LulzSec hackers get jail sentences: Four members get over 8 years in total

Gerald Lynch Computer Security, Internet, Tech Digest news Leave a Comment

lulzsec-logo.jpgMembers of the LulzSec “hacktivisit” hacking collective have today been sentenced for their part in a string of high-profile web attacks that targeted companies including Electronic Arts, Sony, Fox News and the CIA.

All four of the group on trial each received a custodial sentence after pleading guilty, with a combined total of over eight years overall.

Jake Davis (known by the alias Topiary) received a two year sentence in a young offender’s institution. Mustafa al-Bassam (AKA T-Flow) was handed a 20-month prison sentence suspended for two years along with 300 hours of unpaid community service work. Ryan Cleary was issued a 32 month sentence, and Ryan Ackroyd was given a 30 month sentence. Cleary and Ackroyd however are only expected to serve half of their sentences in jail.

“The actions of these Lulzsec hackers were cowardly and vindictive. The harm they caused was foreseeable, extensive and intended. Indeed, they boasted of how clever they were with a complete disregard for the impact their actions had on real people’s lives,” said Andrew Hadik, CPS London reviewing lawyer.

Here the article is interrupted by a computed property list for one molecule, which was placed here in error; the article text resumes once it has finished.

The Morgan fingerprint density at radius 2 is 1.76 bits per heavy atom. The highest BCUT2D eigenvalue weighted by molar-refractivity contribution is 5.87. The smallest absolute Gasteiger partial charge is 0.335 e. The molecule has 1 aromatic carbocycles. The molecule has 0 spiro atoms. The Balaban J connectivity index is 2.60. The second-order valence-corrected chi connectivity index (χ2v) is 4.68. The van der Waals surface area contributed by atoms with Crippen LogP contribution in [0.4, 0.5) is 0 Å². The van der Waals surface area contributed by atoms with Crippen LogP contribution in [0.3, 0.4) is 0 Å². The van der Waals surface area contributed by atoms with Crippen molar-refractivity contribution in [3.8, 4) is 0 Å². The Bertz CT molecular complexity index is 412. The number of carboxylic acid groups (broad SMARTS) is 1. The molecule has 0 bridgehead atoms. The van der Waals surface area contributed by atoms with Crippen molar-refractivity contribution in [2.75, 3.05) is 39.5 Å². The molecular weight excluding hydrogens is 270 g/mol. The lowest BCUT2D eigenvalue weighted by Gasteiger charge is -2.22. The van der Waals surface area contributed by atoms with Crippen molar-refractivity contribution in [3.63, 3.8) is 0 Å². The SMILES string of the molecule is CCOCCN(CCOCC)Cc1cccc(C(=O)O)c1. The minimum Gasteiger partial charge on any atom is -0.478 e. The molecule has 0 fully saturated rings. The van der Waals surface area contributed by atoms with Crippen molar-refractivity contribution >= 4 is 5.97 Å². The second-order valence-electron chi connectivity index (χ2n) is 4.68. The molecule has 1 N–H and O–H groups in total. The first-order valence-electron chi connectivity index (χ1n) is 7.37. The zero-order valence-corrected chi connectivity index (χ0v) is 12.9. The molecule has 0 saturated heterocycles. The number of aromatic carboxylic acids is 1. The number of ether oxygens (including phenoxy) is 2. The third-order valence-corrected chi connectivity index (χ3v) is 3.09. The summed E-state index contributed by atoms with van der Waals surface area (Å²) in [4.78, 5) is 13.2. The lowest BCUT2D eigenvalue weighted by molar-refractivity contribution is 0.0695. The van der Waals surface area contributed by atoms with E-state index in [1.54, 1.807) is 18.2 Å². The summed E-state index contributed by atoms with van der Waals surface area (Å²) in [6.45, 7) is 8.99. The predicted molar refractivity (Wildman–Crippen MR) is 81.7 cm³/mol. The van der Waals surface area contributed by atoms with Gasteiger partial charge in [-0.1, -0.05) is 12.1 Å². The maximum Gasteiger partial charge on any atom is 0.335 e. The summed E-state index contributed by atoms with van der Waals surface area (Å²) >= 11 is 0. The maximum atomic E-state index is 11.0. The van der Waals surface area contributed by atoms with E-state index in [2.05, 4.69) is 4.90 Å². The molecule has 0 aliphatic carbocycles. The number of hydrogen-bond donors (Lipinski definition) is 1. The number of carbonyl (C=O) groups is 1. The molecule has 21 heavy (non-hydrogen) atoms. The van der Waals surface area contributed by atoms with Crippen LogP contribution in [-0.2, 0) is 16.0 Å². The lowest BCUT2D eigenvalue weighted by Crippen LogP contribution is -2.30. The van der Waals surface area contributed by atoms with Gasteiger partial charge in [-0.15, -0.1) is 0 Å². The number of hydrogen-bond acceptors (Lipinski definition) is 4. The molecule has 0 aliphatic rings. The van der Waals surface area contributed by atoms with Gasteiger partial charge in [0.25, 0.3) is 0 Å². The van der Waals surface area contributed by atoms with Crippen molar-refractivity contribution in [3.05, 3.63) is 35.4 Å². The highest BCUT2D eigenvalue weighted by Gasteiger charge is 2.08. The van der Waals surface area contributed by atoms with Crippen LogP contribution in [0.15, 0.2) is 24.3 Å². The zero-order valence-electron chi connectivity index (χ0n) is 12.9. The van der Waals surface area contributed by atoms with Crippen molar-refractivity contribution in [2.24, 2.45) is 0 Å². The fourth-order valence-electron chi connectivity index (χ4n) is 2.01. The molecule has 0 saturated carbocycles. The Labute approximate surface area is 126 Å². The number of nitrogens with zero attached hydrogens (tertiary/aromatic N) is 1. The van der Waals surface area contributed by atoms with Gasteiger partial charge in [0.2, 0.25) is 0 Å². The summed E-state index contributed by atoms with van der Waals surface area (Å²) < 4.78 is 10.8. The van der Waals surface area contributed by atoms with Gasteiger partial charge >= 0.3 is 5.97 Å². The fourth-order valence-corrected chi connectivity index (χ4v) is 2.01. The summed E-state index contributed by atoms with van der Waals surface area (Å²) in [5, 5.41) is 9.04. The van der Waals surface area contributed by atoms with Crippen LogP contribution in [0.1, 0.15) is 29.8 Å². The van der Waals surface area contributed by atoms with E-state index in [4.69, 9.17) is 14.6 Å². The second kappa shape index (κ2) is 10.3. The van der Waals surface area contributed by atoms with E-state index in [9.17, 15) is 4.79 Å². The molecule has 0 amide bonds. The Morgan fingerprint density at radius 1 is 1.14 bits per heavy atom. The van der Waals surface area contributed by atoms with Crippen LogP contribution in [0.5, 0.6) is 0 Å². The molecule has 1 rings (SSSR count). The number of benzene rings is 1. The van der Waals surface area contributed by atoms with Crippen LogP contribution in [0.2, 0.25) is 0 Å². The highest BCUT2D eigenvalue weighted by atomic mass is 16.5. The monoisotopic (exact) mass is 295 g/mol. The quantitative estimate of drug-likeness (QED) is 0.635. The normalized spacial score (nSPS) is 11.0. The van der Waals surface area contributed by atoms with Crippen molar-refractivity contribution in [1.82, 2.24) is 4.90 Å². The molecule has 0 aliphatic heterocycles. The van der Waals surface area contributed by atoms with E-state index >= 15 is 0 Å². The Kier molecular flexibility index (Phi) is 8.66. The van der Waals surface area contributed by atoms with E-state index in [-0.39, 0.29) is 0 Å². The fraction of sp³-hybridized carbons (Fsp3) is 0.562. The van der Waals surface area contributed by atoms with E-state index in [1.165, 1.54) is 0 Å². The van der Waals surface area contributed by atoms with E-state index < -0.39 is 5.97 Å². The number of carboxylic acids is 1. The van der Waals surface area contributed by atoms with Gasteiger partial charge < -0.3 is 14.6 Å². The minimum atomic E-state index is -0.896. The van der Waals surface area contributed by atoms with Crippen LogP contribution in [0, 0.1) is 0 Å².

“Whilst aggressively protecting their own privacy and identities, they set out to hack and publish hundreds of thousands of innocent individuals’ private details. Companies also suffered serious financial and reputational damage. A senior executive of one American company lost his job and had to move his young family because of death threats.”

For Hadik, the sentencing will act as a stark reminder for would-be hackers that, despite their relative anonymity at times, they are not above the law and will be found.

“Coordinating and carrying out these attacks from the safety of their own bedrooms may have made the group feel detached from the consequences of their actions. But to say it was all a bit of fun in no way reflects the reality of their actions. They were in fact committing serious criminal offences for which they have been successfully prosecuted. This case should serve as a warning to other cyber-criminals that they are not invincible.”

By Gerald Lynch | May 16th, 2013